Department of Anthropology, Indiana University, Bloomington
Friday All day, Plaza Level
The Uto-Aztecan premolar (UAP) is a rare dental variant observed primarily on the first maxillary premolar. In skeletal samples of moderate size, population frequency of the trait is typically low (<5%). Although the UAP was originally believed to originate around 4,000 BP and have a presence restricted to New World populations, recent reinvestigation has revealed a much wider temporal and geographic distribution. Despite these new developments, there are still a number of heavily studied prehistoric skeletal populations in which no data on the UAP exists. Furthermore, it is unknown whether individuals that do express the trait are phenotypically distinct in any other aspects of the dentition.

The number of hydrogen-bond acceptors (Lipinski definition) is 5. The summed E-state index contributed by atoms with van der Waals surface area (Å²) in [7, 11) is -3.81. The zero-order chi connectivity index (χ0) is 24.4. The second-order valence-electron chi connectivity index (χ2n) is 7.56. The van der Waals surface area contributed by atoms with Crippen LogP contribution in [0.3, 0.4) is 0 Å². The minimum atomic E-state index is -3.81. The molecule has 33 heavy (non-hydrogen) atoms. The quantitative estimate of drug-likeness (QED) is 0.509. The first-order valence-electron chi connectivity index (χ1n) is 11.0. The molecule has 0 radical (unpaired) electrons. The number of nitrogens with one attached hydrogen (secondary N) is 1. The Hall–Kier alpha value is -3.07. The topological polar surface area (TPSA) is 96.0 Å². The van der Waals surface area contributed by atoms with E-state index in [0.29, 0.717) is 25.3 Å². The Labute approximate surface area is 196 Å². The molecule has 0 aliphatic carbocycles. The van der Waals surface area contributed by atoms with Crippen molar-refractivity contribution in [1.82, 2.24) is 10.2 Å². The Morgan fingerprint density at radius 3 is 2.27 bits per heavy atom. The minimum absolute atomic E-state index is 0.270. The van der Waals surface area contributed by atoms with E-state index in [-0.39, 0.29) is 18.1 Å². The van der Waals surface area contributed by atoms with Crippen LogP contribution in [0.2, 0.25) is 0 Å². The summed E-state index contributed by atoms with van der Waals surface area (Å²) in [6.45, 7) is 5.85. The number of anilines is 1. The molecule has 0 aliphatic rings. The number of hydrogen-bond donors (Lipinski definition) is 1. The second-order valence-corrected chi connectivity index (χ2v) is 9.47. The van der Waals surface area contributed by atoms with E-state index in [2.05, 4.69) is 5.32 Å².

This study presents new information regarding the presence of the UAP in several skeletal samples from the lower Illinois Valley and American Bottom regions. Similar to previous findings, frequency of the trait was low, ranging from 0-3%. Instances of both bilateral and asymmetrical expression were observed. In addition, all other morphological variants described in the ASU Dental Anthropology System and buccolingual and mesiodistal dimensions of the crown were recorded for every individual in each skeletal sample. This allowed for investigation into whether inter-trait correlations or metric trends exist in relation to those that express the UAP.
This study was funded by the David C. Skomp Fellowship Fund of the Department of Anthropology, Indiana University.